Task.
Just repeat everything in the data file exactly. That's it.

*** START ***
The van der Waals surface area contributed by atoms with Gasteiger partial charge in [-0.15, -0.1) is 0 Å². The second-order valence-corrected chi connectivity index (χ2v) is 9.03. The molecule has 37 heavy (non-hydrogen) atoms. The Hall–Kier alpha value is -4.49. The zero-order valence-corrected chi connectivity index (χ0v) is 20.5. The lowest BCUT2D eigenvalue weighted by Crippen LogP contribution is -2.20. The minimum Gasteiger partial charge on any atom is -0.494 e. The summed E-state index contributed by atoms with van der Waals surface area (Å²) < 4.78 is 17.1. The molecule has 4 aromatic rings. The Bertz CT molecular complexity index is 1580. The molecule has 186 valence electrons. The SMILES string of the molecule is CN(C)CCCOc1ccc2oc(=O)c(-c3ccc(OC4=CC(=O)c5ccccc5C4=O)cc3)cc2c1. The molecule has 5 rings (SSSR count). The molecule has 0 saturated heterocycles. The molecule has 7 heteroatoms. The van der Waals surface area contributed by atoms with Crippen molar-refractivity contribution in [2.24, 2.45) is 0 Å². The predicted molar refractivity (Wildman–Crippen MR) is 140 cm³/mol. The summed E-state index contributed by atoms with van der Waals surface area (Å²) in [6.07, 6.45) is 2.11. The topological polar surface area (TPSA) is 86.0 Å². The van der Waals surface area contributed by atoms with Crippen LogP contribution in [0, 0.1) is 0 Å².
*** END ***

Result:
The van der Waals surface area contributed by atoms with Gasteiger partial charge in [-0.15, -0.1) is 0 Å². The second-order valence-corrected chi connectivity index (χ2v) is 9.03. The molecule has 37 heavy (non-hydrogen) atoms. The Hall–Kier alpha value is -4.49. The zero-order valence-corrected chi connectivity index (χ0v) is 20.5. The lowest BCUT2D eigenvalue weighted by Crippen LogP contribution is -2.20. The minimum Gasteiger partial charge on any atom is -0.494 e. The summed E-state index contributed by atoms with van der Waals surface area (Å²) < 4.78 is 17.1. The molecule has 4 aromatic rings. The Bertz CT molecular complexity index is 1580. The molecule has 186 valence electrons. The SMILES string of the molecule is CN(C)CCCOc1ccc2oc(=O)c(-c3ccc(OC4=CC(=O)c5ccccc5C4=O)cc3)cc2c1. The molecule has 5 rings (SSSR count). The molecule has 0 saturated heterocycles. The molecule has 7 heteroatoms. The van der Waals surface area contributed by atoms with Crippen molar-refractivity contribution in [2.24, 2.45) is 0 Å². The predicted molar refractivity (Wildman–Crippen MR) is 140 cm³/mol. The summed E-state index contributed by atoms with van der Waals surface area (Å²) in [6.07, 6.45) is 2.11. The topological polar surface area (TPSA) is 86.0 Å². The van der Waals surface area contributed by atoms with Crippen LogP contribution in [0, 0.1) is 0 Å².